Now you can set your marketing objectives. Ideally, set SMART objectives to provide maximum clarity for all stakeholders:
SPECIFIC – a vague objective such as ‘grow the business’ is unhelpful and open to interpretation. Be precise.
MEASURABLE – determine how you’ll monitor whether an objective is on track – a quantifiable objective such as an increase in organic website traffic is useful.
ACHIEVABLE – don’t set yourself or your teams up to fail by overreaching. For example, if you’re a start-up in an established industry, it likely won’t be achievable to expect to reach 15% market share in a year. And (as is often the case) if you aren’t setting your own objectives, managing stakeholder expectations now will be far easier than 6 months down the road.
REALISTIC – especially when combined with any other objectives for the year, can you and your team deliver? Consider the resources at your disposal; for example, launching a new campaign every week, with a team of three, may not be a realistic goal when coupled with other role responsibilities.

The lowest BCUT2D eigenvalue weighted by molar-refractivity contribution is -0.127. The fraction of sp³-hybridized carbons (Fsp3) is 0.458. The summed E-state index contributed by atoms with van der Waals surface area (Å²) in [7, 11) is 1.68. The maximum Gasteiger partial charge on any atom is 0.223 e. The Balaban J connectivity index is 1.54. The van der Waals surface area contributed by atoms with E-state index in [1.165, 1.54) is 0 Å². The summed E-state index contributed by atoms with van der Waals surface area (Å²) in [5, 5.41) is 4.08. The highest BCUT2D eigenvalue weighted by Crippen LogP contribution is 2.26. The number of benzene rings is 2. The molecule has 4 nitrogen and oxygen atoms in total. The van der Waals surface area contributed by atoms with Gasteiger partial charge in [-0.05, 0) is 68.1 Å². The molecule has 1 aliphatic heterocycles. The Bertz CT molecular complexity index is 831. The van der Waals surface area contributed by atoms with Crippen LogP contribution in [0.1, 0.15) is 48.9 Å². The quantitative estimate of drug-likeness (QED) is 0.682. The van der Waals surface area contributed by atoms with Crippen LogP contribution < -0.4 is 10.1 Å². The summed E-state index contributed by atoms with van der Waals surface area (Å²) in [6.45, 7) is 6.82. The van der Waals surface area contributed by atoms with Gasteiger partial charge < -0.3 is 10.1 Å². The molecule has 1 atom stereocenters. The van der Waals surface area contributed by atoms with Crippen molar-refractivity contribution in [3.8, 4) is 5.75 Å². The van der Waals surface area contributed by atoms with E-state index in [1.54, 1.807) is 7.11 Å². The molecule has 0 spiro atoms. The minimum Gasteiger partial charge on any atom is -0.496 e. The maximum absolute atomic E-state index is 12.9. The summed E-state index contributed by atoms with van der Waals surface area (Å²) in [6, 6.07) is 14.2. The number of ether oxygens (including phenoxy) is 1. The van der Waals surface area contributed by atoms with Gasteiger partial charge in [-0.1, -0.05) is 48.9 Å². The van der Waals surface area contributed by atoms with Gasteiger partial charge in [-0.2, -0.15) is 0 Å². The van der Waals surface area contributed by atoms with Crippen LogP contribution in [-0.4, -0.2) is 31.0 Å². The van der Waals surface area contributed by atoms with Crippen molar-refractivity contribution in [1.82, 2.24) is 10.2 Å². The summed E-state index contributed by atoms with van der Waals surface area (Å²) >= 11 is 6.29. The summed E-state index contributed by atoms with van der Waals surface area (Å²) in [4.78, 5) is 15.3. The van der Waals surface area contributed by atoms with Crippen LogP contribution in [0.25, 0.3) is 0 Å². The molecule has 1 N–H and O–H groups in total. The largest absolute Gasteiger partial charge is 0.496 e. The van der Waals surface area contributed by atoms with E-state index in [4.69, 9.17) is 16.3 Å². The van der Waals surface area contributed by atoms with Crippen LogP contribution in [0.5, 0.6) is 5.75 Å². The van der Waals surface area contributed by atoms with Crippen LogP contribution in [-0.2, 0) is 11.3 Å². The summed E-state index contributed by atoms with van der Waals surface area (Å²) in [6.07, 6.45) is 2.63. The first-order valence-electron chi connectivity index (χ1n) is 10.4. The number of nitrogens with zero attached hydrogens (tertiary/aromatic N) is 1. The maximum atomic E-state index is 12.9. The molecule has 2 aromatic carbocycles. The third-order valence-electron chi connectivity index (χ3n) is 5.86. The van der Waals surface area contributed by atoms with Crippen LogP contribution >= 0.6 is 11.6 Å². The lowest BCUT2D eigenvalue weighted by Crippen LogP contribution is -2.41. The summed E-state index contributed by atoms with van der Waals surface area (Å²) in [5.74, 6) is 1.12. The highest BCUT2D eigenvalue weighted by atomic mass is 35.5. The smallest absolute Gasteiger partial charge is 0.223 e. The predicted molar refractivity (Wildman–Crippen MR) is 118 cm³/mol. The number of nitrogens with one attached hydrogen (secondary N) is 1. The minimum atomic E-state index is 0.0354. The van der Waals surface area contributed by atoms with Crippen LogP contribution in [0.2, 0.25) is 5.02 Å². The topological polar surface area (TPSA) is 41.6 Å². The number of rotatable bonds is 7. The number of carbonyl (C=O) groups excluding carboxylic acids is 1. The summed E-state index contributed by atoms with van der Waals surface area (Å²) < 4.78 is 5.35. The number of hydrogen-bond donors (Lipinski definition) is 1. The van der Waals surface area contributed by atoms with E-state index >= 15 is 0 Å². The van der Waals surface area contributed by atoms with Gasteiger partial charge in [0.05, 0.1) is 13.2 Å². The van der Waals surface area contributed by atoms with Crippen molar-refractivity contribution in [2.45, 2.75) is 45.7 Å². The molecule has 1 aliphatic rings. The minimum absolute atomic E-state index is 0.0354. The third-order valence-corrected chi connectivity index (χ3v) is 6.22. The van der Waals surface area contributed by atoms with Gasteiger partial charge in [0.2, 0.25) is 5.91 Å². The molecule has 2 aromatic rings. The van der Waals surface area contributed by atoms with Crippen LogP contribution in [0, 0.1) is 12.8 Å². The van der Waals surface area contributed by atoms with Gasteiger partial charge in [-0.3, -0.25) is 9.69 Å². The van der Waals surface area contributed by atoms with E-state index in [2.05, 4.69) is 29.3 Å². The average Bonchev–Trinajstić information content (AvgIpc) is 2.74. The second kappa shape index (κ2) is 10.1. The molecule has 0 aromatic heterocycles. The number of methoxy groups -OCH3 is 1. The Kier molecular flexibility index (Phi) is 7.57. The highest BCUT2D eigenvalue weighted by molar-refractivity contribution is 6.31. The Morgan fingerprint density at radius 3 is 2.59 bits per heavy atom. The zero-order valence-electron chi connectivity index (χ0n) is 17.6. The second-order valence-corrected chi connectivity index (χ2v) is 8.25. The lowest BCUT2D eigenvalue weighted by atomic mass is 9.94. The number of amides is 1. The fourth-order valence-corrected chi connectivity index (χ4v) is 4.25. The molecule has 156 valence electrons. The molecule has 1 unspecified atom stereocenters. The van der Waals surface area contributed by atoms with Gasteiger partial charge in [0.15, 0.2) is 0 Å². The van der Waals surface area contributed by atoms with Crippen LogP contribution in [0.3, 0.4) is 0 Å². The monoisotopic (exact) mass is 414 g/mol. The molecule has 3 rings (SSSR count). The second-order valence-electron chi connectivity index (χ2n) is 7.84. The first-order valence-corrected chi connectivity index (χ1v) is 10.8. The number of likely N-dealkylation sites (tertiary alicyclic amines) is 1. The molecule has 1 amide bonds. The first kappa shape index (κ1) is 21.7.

TIME-BOUND – put a time horizon on your objective. Should it be achieved within the first half of the year? The whole year?
As a rule of thumb, determine three to five marketing objectives. Any more, and you might find yourself spread too thinly to make real progress with any of them.
Once these elements have been determined, you can establish a channel plan and media mix. This process should then be repeated at the channel level, to identify and agree channel-level objectives. Whether these are then fulfilled by a marketing agency, or in-house is an additional factor to consider.
Finally, we live in an ever-changing world, where unforeseen internal and external factors can put paid to even the most meticulously planned-out strategies (let’s not dwell on the constant unprecedented times experienced over the last few years). An agreed direction of travel through a strategy, coupled with intelligent and regular environmental scanning, should support the team in weathering some storms, but keep in mind the need for agility. Identifying when a strategy isn’t working, and being able to adapt accordingly, is an essential component of successful marketing management.